2/24/2021 Financial News: Chinese Chip Maker’s Debt Crisis, HK Shares Slumped Upon Trading Tax Hike

Image source: https://asia.nikkei.com/

1.Chinese Chip Maker Tsinghua Unigroup’s Debt Crisis

Chinese chip maker Tsinghua Unigroup announced on February 18 that, due to tight liquidity, it may be unable to repay the principal and interest of the 20 billion yuan bond due on March 25, 2021. In addition, Citibank filed a lawsuit on February 4, demanding Tsinghua Unigroup and its subsidiary Tsinghua Unic Limited to repay the principal and interest of the US$200 million debt. On February 3, Tsinghua Unic announced that it was unable to repay the principal and interest of the US$1.05 billion debt, totaling US$1.072 billion. It was also unable to continue to pay interest on the US$750 million debt due in 2023 and the US$200 million debt due in 2028.

2.Hong Kong Shares Slumped Upon First Trading Tax Hike Since 1993

Hong Kong announced its first stamp-duty increase on stock trades since 1993, triggering a broad selloff and sending shares to their biggest plunge in more than five years. Hong Kong’s benchmark Hang Seng Index sank 2.6% at 1:41 p.m. local time, led by a 7.8% drop in Hong Kong Exchanges & Clearing Ltd.

The planned trading-tax increase from 0.10% to 0.13% was part of a set of new measures announced in Hong Kong’s budget, which included increased spending to help residents during the pandemic. 

3.Boyu Capital Relocated Some Operations to Singapore

Boyu Capital, a leading Private Equity firm set up by Alvin Jiang, a grandson of former Chinese President Jiang Zemin, has relocated part of its operations from the Hong Kong headquarter to Singapore, according to The Wall Street Journal on Monday. Boyu’s Singapore office is the company’s first presence outside China and may serve as a potential refuge from the scrutiny or adverse action by authorities in Beijing.

Such a move started in late 2019 is said to be mainly driven by concerns over the declining influence of the 94-year-old Jiang. It has also coincided with Xi’s efforts to curb the influence of retired CCP elders and tighten his control over Hong Kong.

4.State-Owned Enterprises’ Debt Risks Controllable?

According to Peng Huagang, spokesperson for the Chinese State-Owned Assets Supervision and Administration Commission, a larger number of local state-owned enterprises (SOEs) defaulted on their debts recently mainly because of COVID-19, market fluctuations, blind expansion, and poor management. He also noted that although the default rate of SOE bonds had increased recently, it was still below the market’s average level, and the default risk was generally controllable.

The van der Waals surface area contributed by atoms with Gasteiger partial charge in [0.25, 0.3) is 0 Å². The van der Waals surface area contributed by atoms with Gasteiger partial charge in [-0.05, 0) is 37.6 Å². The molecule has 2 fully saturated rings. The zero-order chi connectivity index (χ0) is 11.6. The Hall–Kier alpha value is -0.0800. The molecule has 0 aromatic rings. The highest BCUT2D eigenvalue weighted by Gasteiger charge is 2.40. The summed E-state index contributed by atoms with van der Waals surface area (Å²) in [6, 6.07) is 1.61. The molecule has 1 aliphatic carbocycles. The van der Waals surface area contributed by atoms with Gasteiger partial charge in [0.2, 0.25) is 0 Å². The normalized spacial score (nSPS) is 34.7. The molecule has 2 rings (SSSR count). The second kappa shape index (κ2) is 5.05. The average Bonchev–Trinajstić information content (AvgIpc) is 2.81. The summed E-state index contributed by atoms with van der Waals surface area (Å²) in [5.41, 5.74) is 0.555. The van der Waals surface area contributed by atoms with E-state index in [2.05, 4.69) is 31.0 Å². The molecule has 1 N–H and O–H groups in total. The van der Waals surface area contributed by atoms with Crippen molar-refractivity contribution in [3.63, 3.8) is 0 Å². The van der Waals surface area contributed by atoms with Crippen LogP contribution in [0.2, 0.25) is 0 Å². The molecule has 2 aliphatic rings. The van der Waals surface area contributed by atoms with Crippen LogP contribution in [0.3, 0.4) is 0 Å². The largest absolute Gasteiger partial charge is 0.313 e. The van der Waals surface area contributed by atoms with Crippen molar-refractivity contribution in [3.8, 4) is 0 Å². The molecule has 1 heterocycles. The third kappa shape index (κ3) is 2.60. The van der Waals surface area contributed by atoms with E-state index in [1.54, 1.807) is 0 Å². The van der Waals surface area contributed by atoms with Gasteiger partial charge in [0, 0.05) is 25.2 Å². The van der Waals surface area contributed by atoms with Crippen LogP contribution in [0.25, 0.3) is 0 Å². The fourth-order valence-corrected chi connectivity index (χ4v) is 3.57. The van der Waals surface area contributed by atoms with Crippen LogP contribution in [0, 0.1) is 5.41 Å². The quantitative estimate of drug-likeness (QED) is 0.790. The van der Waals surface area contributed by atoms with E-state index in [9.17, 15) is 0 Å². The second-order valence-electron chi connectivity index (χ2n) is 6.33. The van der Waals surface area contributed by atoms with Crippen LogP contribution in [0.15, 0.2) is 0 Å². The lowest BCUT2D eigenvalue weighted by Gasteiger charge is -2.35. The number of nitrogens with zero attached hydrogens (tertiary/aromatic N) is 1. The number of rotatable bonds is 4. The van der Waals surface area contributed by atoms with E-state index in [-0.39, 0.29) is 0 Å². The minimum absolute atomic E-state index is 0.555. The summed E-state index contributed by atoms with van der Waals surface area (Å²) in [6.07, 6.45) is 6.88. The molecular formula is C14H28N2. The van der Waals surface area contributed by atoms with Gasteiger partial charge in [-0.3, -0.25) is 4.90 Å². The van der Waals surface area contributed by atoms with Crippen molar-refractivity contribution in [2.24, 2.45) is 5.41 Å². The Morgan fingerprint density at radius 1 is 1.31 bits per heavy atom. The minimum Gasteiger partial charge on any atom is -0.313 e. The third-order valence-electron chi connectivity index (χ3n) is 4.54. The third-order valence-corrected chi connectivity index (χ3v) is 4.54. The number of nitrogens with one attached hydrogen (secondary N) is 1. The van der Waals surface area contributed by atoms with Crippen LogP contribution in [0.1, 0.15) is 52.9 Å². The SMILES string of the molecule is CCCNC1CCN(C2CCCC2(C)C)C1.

Comment: A search for keywords “Debt Crisis” or “Debt Default” shows numerous companies in various industries such as semiconductor manufacturing, real estate development, manufacturing, construction industries in Communist China have experienced or are experiencing severe debt crisis, which make people hard to believe it is controllable.

5.Skyrocketing Prices of Copper, Aluminum, and Other Metals

Starting from February 4, the spot copper prices has experienced a wave of ten consecutive increases. It surged from around 58,200 yuan per ton on February 1 to 67,490 yuan on February 23. The month-on-month increase was close to 20%. Aluminum prices also showed a similar trend. From February 11 to February 20, each trading day has shown an upward trend. Nickel, tin, zinc, lead and other metals have also seen skyrocketing prices.

6.U.S. to Build “China-Free” Tech Supply Chain with Allies

In an effort to reduce the reliance on Communist China, U.S. President Joe Biden is set to sign an executive order as early as this month to partner with allies such as Taiwan, Japan, and South Korea to build supply chains for chips and other strategically significant products. The order will focus on semiconductors, electric-vehicle batteries, rare-earth metals, and medical products. U.S. is expected to partner with Taiwan, Japan and South Korea in chip production and Asia-Pacific economies including Australia in rare earths mining.

7.HSBC to announce exit from U.S. retail banking

LONDON (Reuters) – As part of HSBC’s strategy update due on Tuesday, HSBC is planning to withdraw from U.S. retail banking in order to cut costs, boost fee income and continue shifting towards Asia. The withdrawal will lead to the sale or closure of around 150 HSBC branches in the United States.

By 【Financial Team – Kate】

News Collection: Wendy 、Kate

Proofreading: 小蚂蚁在行动

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